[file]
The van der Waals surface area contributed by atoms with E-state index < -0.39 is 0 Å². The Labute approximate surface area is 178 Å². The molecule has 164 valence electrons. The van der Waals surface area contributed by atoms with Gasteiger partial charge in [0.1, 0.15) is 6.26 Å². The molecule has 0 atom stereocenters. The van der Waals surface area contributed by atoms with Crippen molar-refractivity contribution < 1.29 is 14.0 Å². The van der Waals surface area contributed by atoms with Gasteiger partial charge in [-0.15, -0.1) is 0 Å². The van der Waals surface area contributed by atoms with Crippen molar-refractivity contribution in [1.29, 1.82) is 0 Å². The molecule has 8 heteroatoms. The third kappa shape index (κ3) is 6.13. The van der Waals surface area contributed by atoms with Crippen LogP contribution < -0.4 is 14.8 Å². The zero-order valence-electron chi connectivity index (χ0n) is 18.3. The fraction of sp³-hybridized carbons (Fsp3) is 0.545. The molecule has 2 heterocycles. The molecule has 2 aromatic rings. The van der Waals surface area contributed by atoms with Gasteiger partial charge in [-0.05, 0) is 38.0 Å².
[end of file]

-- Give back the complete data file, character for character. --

The van der Waals surface area contributed by atoms with E-state index < -0.39 is 0 Å². The Labute approximate surface area is 178 Å². The molecule has 164 valence electrons. The van der Waals surface area contributed by atoms with Gasteiger partial charge in [0.1, 0.15) is 6.26 Å². The molecule has 0 atom stereocenters. The van der Waals surface area contributed by atoms with Crippen molar-refractivity contribution < 1.29 is 14.0 Å². The van der Waals surface area contributed by atoms with Gasteiger partial charge in [-0.15, -0.1) is 0 Å². The van der Waals surface area contributed by atoms with Crippen molar-refractivity contribution in [1.29, 1.82) is 0 Å². The molecule has 8 heteroatoms. The third kappa shape index (κ3) is 6.13. The van der Waals surface area contributed by atoms with Crippen LogP contribution < -0.4 is 14.8 Å². The zero-order valence-electron chi connectivity index (χ0n) is 18.3. The fraction of sp³-hybridized carbons (Fsp3) is 0.545. The molecule has 2 heterocycles. The molecule has 2 aromatic rings. The van der Waals surface area contributed by atoms with Gasteiger partial charge in [-0.05, 0) is 38.0 Å².